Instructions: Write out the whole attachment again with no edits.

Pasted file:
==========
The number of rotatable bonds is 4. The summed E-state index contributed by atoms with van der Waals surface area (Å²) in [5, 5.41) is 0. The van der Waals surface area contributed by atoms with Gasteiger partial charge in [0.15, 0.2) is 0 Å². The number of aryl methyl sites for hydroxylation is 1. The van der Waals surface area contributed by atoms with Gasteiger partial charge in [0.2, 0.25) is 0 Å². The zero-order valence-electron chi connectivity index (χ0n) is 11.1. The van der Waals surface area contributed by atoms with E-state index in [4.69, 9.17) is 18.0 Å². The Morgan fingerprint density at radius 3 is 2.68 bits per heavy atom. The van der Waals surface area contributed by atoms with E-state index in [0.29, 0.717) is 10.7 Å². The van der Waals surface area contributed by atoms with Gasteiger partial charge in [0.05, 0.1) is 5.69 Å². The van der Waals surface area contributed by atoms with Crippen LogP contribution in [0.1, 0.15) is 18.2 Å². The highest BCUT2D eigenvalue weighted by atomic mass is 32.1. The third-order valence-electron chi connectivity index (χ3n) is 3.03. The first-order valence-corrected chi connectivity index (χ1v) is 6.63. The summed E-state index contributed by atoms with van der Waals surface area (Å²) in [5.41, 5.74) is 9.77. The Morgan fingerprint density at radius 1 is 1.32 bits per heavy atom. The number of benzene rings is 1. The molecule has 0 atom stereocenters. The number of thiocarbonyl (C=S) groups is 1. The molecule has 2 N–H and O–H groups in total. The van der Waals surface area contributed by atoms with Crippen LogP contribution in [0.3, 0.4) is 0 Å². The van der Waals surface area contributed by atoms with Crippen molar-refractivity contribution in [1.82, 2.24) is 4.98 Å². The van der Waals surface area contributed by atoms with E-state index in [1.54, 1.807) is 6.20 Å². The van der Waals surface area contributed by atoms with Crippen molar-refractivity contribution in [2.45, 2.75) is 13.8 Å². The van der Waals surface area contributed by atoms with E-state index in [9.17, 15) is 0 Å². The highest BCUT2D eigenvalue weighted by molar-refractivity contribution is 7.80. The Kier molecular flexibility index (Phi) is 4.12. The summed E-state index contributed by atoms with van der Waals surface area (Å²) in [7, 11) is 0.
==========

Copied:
The number of rotatable bonds is 4. The summed E-state index contributed by atoms with van der Waals surface area (Å²) in [5, 5.41) is 0. The van der Waals surface area contributed by atoms with Gasteiger partial charge in [0.15, 0.2) is 0 Å². The number of aryl methyl sites for hydroxylation is 1. The van der Waals surface area contributed by atoms with Gasteiger partial charge in [0.2, 0.25) is 0 Å². The zero-order valence-electron chi connectivity index (χ0n) is 11.1. The van der Waals surface area contributed by atoms with E-state index in [4.69, 9.17) is 18.0 Å². The Morgan fingerprint density at radius 3 is 2.68 bits per heavy atom. The van der Waals surface area contributed by atoms with E-state index in [0.29, 0.717) is 10.7 Å². The van der Waals surface area contributed by atoms with Gasteiger partial charge in [0.05, 0.1) is 5.69 Å². The van der Waals surface area contributed by atoms with Crippen LogP contribution in [0.1, 0.15) is 18.2 Å². The highest BCUT2D eigenvalue weighted by atomic mass is 32.1. The third-order valence-electron chi connectivity index (χ3n) is 3.03. The first-order valence-corrected chi connectivity index (χ1v) is 6.63. The summed E-state index contributed by atoms with van der Waals surface area (Å²) in [5.41, 5.74) is 9.77. The Morgan fingerprint density at radius 1 is 1.32 bits per heavy atom. The number of benzene rings is 1. The molecule has 0 atom stereocenters. The number of thiocarbonyl (C=S) groups is 1. The molecule has 2 N–H and O–H groups in total. The van der Waals surface area contributed by atoms with Crippen LogP contribution in [0.3, 0.4) is 0 Å². The van der Waals surface area contributed by atoms with Crippen molar-refractivity contribution in [1.82, 2.24) is 4.98 Å². The van der Waals surface area contributed by atoms with E-state index in [1.54, 1.807) is 6.20 Å². The van der Waals surface area contributed by atoms with Crippen molar-refractivity contribution in [2.45, 2.75) is 13.8 Å². The van der Waals surface area contributed by atoms with E-state index in [9.17, 15) is 0 Å². The highest BCUT2D eigenvalue weighted by molar-refractivity contribution is 7.80. The Kier molecular flexibility index (Phi) is 4.12. The summed E-state index contributed by atoms with van der Waals surface area (Å²) in [7, 11) is 0.